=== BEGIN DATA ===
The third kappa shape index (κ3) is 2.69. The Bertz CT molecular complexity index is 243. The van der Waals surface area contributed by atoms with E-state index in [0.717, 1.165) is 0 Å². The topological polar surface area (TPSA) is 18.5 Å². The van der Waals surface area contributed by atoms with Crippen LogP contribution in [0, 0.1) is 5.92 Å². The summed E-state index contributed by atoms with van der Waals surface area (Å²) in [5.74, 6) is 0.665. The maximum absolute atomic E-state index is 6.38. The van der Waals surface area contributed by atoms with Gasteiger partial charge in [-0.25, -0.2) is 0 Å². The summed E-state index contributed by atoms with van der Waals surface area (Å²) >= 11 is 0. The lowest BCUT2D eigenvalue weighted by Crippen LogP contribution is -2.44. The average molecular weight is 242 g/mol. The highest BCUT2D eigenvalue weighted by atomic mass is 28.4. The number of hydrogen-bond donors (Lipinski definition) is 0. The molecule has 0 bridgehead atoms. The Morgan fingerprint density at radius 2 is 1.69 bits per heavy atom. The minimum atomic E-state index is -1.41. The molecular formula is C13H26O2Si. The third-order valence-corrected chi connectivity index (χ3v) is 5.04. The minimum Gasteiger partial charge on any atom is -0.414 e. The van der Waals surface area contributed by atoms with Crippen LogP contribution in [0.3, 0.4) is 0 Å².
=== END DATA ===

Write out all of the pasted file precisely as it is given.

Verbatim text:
The third kappa shape index (κ3) is 2.69. The Bertz CT molecular complexity index is 243. The van der Waals surface area contributed by atoms with E-state index in [0.717, 1.165) is 0 Å². The topological polar surface area (TPSA) is 18.5 Å². The van der Waals surface area contributed by atoms with Crippen LogP contribution in [0, 0.1) is 5.92 Å². The summed E-state index contributed by atoms with van der Waals surface area (Å²) in [5.74, 6) is 0.665. The maximum absolute atomic E-state index is 6.38. The van der Waals surface area contributed by atoms with Gasteiger partial charge in [-0.25, -0.2) is 0 Å². The summed E-state index contributed by atoms with van der Waals surface area (Å²) >= 11 is 0. The lowest BCUT2D eigenvalue weighted by Crippen LogP contribution is -2.44. The average molecular weight is 242 g/mol. The highest BCUT2D eigenvalue weighted by atomic mass is 28.4. The number of hydrogen-bond donors (Lipinski definition) is 0. The molecule has 0 bridgehead atoms. The Morgan fingerprint density at radius 2 is 1.69 bits per heavy atom. The minimum atomic E-state index is -1.41. The molecular formula is C13H26O2Si. The third-order valence-corrected chi connectivity index (χ3v) is 5.04. The minimum Gasteiger partial charge on any atom is -0.414 e. The van der Waals surface area contributed by atoms with Crippen LogP contribution in [0.3, 0.4) is 0 Å².